On June 23, Rick Schostek, executive vice president, Honda North America, testified before the U.S. Senate Committee on Commerce, Science and Transportation, regarding Honda’s use of defective Takata Airbags in its vehicles and several deaths that have occurred as a result. In his statement before the Senate, Schostek acknowledged that in the past two weeks it has been confirmed that two more drivers lost their lives – one in September 2014 and the other in April of this year – as a result of Takata airbag inflator ruptures that occurred in older model Honda vehicles. This brings the total number of deaths related to defective Takata airbags to eight.
“This is heartbreaking, and a painful reminder to us of the reason we continue to urgently accelerate our actions to repair the affected vehicles,” Schostek stated. “But of course the real pain is experienced by the families of the victims. We sincerely apologize to them, and extend our deepest and heartfelt sympathies.”
Among those accelerated actions Schostek referred to, Honda has approached the recall efforts from a number of angles beyond traditional mailed notifications. In addition to enhancing its general recall website and creating a new microsite to keep customers informed of recalls, Honda also voluntarily initiated a bi-lingual regional advertising campaign in March to urge customers to repair their vehicles. The campaign included radio commercials and full-page newspaper ads. Honda also said it is using social media channels in a targeted way to reach consumers. In some markets, Honda has enlisted a special investigative firm as part of its effort to contact hard-to-reach owners of older model vehicles affected by the Takata airbag inflator recalls.
To accelerate the safety actions and increase the supply of airbag inflators, Honda proactively began searching for alternative supply solutions to more quickly facilitate repairs of older model Honda vehicles. This effort led to agreements with Daicel, Autoliv and TRW Automotive to provide the automaker with replacement parts in addition to Takata. As a result of this, Schostek stated that Honda dealers are averaging more than 50,000 repairs per week. Honda dealerships also have expanded service hours and have been asked by the automaker to never turn away a customer with an affected vehicle. All affected customers are to be provided with a loaner or rental vehicle for free while the repair is being made as well.
Schostek added that to further prevent the possibility that any Takata airbag inflators under recall can be used as a replacement part, the company has been searching salvage yards nationwide to find and secure recalled inflators. He stated Honda already identified many thousands of inflators from salvage yards that now never will be installed in another vehicle.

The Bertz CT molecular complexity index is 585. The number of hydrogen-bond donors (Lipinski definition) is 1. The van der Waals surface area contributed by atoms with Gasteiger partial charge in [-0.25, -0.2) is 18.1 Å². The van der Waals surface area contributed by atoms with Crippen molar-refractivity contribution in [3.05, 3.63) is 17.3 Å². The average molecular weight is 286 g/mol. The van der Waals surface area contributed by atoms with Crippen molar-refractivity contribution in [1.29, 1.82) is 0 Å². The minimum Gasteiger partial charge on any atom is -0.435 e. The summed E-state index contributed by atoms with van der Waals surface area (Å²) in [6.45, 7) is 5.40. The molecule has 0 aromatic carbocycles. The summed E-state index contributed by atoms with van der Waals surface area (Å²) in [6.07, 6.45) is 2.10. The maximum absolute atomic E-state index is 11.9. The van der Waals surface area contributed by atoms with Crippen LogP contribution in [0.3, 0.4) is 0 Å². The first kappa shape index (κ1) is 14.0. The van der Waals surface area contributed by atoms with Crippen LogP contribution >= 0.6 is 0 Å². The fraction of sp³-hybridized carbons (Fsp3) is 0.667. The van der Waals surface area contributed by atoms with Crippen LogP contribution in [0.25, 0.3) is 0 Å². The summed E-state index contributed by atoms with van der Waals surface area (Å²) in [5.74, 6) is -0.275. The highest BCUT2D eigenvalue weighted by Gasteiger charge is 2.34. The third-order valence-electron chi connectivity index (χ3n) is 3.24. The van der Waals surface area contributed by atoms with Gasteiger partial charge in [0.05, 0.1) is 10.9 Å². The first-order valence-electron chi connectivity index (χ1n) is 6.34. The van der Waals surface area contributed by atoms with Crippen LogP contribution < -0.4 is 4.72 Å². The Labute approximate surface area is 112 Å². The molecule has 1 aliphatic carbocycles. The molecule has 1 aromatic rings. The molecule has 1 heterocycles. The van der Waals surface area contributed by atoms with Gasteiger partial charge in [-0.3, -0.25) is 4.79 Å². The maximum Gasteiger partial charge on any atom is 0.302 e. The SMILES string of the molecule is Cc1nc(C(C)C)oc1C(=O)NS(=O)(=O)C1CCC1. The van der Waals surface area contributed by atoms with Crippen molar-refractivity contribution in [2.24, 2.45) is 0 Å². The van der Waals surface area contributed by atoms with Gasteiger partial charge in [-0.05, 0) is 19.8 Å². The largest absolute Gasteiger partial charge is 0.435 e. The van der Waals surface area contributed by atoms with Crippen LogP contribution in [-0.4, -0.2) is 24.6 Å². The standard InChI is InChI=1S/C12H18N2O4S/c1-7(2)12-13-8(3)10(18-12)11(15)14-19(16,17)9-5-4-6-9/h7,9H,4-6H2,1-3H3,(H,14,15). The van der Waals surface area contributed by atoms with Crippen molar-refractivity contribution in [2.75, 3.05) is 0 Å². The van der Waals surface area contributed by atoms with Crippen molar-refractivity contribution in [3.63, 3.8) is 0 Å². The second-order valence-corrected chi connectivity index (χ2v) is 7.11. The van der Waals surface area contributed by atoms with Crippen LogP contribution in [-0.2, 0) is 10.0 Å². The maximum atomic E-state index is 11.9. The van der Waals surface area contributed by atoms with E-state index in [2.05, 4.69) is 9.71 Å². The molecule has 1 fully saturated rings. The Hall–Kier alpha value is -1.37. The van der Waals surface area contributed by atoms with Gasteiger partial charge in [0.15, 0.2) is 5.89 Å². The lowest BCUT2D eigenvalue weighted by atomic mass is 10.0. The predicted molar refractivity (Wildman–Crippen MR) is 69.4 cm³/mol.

In his testimony, Schostek commented on the concerns surrounding the difficulty of reaching owners of recalled vehicles and noted the need for registration requirements. “Mr. Chairman, for many reasons, it is particularly difficult to locate the owners of older vehicles and get the vehicles repaired. When I testified last November, I suggested that we find a way to tie the annual state vehicle registration process to a requirement that safety defects be addressed before completion of vehicle 3 registration. Subsequently, Ms. Stephanie Erdman, who was injured by a Takata inflator rupture and who also appeared before this committee last fall, joined me in writing an Op Ed in Automotive News in support of the idea of such a registration requirement.
“We continue to believe that there is substantial promise with this approach. I want to thank Senators Markey and Blumenthal for introducing S.617, the Repairing Every Car to Avoid Lost Lives Act – the ‘RECALL’ Act. I recognize that there are a number of issues about this concept that require further discussion. But I am convinced that this is the single most significant step we can take to achieve what we all want to accomplish, and that is a 100 percent repair rate. Our company stands ready to work with the Congress to help find a path forward,” Schostek stated.
American Honda continues to urge owners of Honda and Acura vehicles affected by the Takata airbag inflator recalls to get their vehicles repaired at authorized dealers as soon as possible. Vehicle owners can check their vehicles’ recall status at www.recalls.honda.com for Honda owners or www.recalls.acura.com for Acura owners or by calling their authorized dealer.